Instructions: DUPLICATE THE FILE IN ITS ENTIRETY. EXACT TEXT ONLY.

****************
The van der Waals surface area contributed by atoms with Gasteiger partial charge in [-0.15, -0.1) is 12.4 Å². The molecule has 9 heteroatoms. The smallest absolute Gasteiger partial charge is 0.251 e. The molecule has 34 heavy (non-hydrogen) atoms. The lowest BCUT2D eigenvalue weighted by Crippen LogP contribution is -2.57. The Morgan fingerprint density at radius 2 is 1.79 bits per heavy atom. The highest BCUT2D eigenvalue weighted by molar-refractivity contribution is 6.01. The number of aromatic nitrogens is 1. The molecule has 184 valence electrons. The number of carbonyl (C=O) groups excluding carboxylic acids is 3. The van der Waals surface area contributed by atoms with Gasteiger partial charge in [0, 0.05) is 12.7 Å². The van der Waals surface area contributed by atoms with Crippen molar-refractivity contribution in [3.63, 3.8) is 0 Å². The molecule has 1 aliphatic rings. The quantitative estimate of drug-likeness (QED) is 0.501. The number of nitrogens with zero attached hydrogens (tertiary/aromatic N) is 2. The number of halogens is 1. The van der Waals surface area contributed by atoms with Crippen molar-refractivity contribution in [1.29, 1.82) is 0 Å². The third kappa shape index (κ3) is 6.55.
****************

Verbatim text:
The van der Waals surface area contributed by atoms with Gasteiger partial charge in [-0.15, -0.1) is 12.4 Å². The molecule has 9 heteroatoms. The smallest absolute Gasteiger partial charge is 0.251 e. The molecule has 34 heavy (non-hydrogen) atoms. The lowest BCUT2D eigenvalue weighted by Crippen LogP contribution is -2.57. The Morgan fingerprint density at radius 2 is 1.79 bits per heavy atom. The highest BCUT2D eigenvalue weighted by molar-refractivity contribution is 6.01. The number of aromatic nitrogens is 1. The molecule has 184 valence electrons. The number of carbonyl (C=O) groups excluding carboxylic acids is 3. The van der Waals surface area contributed by atoms with Gasteiger partial charge in [0, 0.05) is 12.7 Å². The van der Waals surface area contributed by atoms with Crippen molar-refractivity contribution in [3.63, 3.8) is 0 Å². The molecule has 1 aliphatic rings. The quantitative estimate of drug-likeness (QED) is 0.501. The number of nitrogens with zero attached hydrogens (tertiary/aromatic N) is 2. The number of halogens is 1. The van der Waals surface area contributed by atoms with Crippen molar-refractivity contribution in [1.29, 1.82) is 0 Å². The third kappa shape index (κ3) is 6.55.